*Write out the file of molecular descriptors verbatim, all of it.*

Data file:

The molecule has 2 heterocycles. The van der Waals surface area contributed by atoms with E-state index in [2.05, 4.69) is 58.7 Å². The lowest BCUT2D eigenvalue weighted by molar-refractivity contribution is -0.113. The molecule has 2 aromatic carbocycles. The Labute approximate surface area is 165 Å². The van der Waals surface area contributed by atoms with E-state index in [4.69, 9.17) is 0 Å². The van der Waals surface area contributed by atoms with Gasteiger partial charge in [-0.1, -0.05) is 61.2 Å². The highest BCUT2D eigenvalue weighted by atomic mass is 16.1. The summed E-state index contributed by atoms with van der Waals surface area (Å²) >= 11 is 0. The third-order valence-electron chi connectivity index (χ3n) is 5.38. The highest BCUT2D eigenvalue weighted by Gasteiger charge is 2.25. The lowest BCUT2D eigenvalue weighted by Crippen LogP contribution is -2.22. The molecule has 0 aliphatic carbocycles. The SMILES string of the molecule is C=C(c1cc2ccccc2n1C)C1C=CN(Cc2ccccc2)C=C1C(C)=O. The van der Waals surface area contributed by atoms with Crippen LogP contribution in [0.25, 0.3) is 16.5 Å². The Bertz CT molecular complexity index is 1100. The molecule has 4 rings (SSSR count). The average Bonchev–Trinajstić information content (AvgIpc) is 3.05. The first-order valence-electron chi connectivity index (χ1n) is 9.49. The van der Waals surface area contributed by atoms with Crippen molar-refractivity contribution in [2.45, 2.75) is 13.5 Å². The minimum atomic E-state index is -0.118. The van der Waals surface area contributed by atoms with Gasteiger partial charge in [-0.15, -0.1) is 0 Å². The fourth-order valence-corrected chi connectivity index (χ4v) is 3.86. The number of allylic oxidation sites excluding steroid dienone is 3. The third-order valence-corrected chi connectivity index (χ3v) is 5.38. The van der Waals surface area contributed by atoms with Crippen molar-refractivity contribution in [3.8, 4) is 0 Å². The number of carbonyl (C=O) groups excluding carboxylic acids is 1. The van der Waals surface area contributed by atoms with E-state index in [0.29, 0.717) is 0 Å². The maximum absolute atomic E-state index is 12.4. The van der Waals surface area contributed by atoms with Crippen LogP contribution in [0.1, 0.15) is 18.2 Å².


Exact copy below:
The molecule has 2 heterocycles. The van der Waals surface area contributed by atoms with E-state index in [2.05, 4.69) is 58.7 Å². The lowest BCUT2D eigenvalue weighted by molar-refractivity contribution is -0.113. The molecule has 2 aromatic carbocycles. The Labute approximate surface area is 165 Å². The van der Waals surface area contributed by atoms with E-state index in [4.69, 9.17) is 0 Å². The van der Waals surface area contributed by atoms with Gasteiger partial charge in [-0.1, -0.05) is 61.2 Å². The highest BCUT2D eigenvalue weighted by atomic mass is 16.1. The summed E-state index contributed by atoms with van der Waals surface area (Å²) >= 11 is 0. The third-order valence-electron chi connectivity index (χ3n) is 5.38. The highest BCUT2D eigenvalue weighted by Gasteiger charge is 2.25. The lowest BCUT2D eigenvalue weighted by Crippen LogP contribution is -2.22. The molecule has 0 aliphatic carbocycles. The SMILES string of the molecule is C=C(c1cc2ccccc2n1C)C1C=CN(Cc2ccccc2)C=C1C(C)=O. The van der Waals surface area contributed by atoms with Crippen LogP contribution in [0.25, 0.3) is 16.5 Å². The Bertz CT molecular complexity index is 1100. The molecule has 4 rings (SSSR count). The average Bonchev–Trinajstić information content (AvgIpc) is 3.05. The first-order valence-electron chi connectivity index (χ1n) is 9.49. The van der Waals surface area contributed by atoms with Crippen molar-refractivity contribution in [2.45, 2.75) is 13.5 Å². The minimum atomic E-state index is -0.118. The van der Waals surface area contributed by atoms with Gasteiger partial charge in [-0.15, -0.1) is 0 Å². The fourth-order valence-corrected chi connectivity index (χ4v) is 3.86. The number of allylic oxidation sites excluding steroid dienone is 3. The third-order valence-corrected chi connectivity index (χ3v) is 5.38. The van der Waals surface area contributed by atoms with Crippen molar-refractivity contribution in [3.8, 4) is 0 Å². The number of carbonyl (C=O) groups excluding carboxylic acids is 1. The van der Waals surface area contributed by atoms with E-state index in [0.29, 0.717) is 0 Å². The maximum absolute atomic E-state index is 12.4. The van der Waals surface area contributed by atoms with Crippen LogP contribution in [0.1, 0.15) is 18.2 Å².